LYMEN: Dispatch One
Between any two points in space
you can always draw a straight line
but where is the way
between the same place
— Tomaž Šalamun
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AT THE BEGINNING of July, I decided to be homeless. Planning as I am anyway to relocate to Minneapolis later this autumn, I figured I could save some money by constellating the couches of my Portland friends in my last few months, easing the transition and in addition experiencing the place I’ve spent the last decade with untethered eyes, defamiliarize the scapes so long mutually imprinting.
It felt good, taking this risk. Already broke and unemployed with the exception of a few occasional odd jobs whose wages tend to burn away all but immediately, my suddenly being without steady roof seemed dreamily bohemian in a sense far more extreme than has been the case for a long while now.
I thought of Jarmusch’s first feature, PERMANENT VACATION. I felt inspired. I went to Powell’s and found a used copy of MALDOROR in an edition I’d been looking for for years. This edition appears in the film. Ally, the protagonist, reads a passage leading up to the most brutal scene in the book, before tossing the book onto the table and wearily rubbing his eyes.
“I’m tired of this book you can have it.”
Parsing to essentials is always gratifying, but I need to read at least two books at a time or else I’m unable to navigate my own consciousness. The affinities *across* the books & films that’re my prime sustenance also form the key that itself contains the door thru which I’m passing, the act of traversal the portal become hallway in a state of suspended liminality I’ve made it my intention to study.
The other book I had with me was an old dimestore paperback of M.P. Shiel’s sci-fi masterwork THE PURPLE CLOUD. I’d been meaning to read it for ages but hadn’t ever started it. It’s a Last Man novel in which the narrator embarks on an expedition to the North Pole and returns to Europe to find that everyone on the planet has been killed by a mysterious purple vapor. The cover of this edition — I couldn’t find an image to show you, sorry — bears a strong affinity to the MALDOROR cover above.
Anytime I begin to pay too much attention my own aesthetic tastes — for example, suspending my reading of Lautréamont from time to time to mourn & admire the copy’s accumulating wear — I know there’s something wrong. By which I mean idolatry, covetousness, a fall into the material trip that is not at all concerned with the talismanic usefulness of my properties.
Sometimes when I’m drunk and I want to show somebody something, I throw it on the ground at their feet. This has been the case with a particularly sizable wad of cash, as well as several books, etc. Following the Dorothea Lasky reading last month, we all gettin’ boozed at the Roadside Attraction, I did the same with MALDOROR to show my friend Ally Harris. Considering I didn’t have the book the next day, it’s possible no one picked it up after it was thrown down. I hadn’t gotten any further in my reading than the section Ally — the other Ally, PERMANENT VACATION protagonist Ally — had before he was suddenly done with it.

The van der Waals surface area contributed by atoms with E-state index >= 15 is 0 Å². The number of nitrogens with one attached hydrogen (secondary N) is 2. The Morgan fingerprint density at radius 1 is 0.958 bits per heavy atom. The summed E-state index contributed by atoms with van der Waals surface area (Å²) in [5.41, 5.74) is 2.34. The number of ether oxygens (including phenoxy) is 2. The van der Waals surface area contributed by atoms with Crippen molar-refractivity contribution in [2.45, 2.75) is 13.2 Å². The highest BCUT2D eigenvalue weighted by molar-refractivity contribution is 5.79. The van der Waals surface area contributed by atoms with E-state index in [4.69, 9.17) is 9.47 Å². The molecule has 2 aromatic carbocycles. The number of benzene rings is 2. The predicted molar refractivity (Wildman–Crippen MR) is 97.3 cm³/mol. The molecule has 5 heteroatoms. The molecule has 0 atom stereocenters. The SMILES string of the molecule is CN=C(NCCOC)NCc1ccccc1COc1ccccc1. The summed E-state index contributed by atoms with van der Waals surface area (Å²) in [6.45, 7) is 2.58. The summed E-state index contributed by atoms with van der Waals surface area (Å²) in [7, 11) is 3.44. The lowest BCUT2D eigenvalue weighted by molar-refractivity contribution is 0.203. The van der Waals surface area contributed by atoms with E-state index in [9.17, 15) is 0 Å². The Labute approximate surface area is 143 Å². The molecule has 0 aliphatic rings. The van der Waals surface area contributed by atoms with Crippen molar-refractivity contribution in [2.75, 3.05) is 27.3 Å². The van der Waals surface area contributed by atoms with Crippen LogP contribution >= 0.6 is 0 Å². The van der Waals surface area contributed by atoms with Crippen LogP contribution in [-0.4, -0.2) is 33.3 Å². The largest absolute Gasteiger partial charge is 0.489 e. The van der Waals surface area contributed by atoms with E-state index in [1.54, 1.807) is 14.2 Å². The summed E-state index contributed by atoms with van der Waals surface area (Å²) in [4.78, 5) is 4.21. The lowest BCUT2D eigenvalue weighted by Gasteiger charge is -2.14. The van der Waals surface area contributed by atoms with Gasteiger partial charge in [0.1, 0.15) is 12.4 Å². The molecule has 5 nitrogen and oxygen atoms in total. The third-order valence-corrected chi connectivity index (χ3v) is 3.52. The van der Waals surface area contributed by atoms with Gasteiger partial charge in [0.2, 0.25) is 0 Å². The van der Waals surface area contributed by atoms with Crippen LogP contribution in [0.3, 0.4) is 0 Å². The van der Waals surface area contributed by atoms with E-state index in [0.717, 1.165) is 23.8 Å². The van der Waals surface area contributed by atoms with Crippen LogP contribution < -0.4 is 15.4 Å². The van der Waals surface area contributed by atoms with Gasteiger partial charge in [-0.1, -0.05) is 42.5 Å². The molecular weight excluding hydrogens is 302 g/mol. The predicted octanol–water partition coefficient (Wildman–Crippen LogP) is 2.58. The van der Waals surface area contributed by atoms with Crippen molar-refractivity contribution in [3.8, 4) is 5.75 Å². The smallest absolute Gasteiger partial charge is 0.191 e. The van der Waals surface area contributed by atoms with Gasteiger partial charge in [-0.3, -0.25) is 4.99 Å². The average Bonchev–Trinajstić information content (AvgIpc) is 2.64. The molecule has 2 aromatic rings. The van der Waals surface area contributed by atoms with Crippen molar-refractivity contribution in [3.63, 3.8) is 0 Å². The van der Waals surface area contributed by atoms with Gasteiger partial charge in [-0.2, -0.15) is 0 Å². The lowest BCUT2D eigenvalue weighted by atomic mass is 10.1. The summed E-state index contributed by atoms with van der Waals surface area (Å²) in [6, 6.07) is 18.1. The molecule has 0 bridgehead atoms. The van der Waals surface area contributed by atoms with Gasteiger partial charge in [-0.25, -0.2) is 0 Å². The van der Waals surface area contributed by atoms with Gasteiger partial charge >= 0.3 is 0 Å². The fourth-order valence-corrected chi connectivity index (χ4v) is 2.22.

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The act of hurling something to the Earth is an interesting one. It connotes a dismissal of physical/material form, both in terms of the thing being hurled and a violence toward the dirt-planet at one’s feet. Furthermore, the act of presenting an object to someone in this way exaggerates the act of looking down, and requires one stoop to retrieve it, bowing, in a way, to the one who made the initial gesture. It’s an act that anticipates complicity.
The night things went shitty between us, Isabel — the night when it became clear to maybe everyone but me you were a liar — was Halloween. While you were on your phone desperately trying to get a cab to leave the party under the false pretense that your sister was having an overdose, this guy way trying to hit on you. I took his hat off his head and threw it at his feet and demanded he pick it up.
You often talked — almost fondly, Isabel — of how your ex-boyfriend threw you down a staircase once. Infidelity, you said. You learnt your lesson, you said. I didn’t yet suspect your pathologies. This was a scene you returned to more than once. Nearly bragging, sometimes smiling. You lived mostly in your past, or else were scheming futures. Either way, your lack of presence — it sucked. And tho I loved to see how your hands would move around when you excitedly told your stories, how you would interrupt yourself with laughter — I resented that the person I was falling in love with was mostly a former version, or your own invention, and that these things you told me had nothing to do with how we were together.
Later, I wished it were me that had thrown you down the stairs. Maybe then I’d have meant something more to you.
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To be reborn, to move forward, we destroy not just ourselves but the world as we’ve known it. For a time the signs I’ve seen have suggested that I’m dead. What does it mean to haunt one’s own experience, to have left a place spiritually and yet remain there? The books I’ve read in the Lymen apart from those mentioned above — MURDER by Collobert, THRONE OF BLOOD by Troyan — have been invaluable to me in their brutality or destabilization, undressing the architecture of a world to which I’d long grown disenchanted.
To the expression of others I plead:
kill me pull me
apart digest me
Make me new
I stand thresheld at the precipice of what worlds I myself will with remainders make, with what inborn designs I’ve had nested in my chest since shelved into a name unfolding,
long enough to weep for everything left in my wake.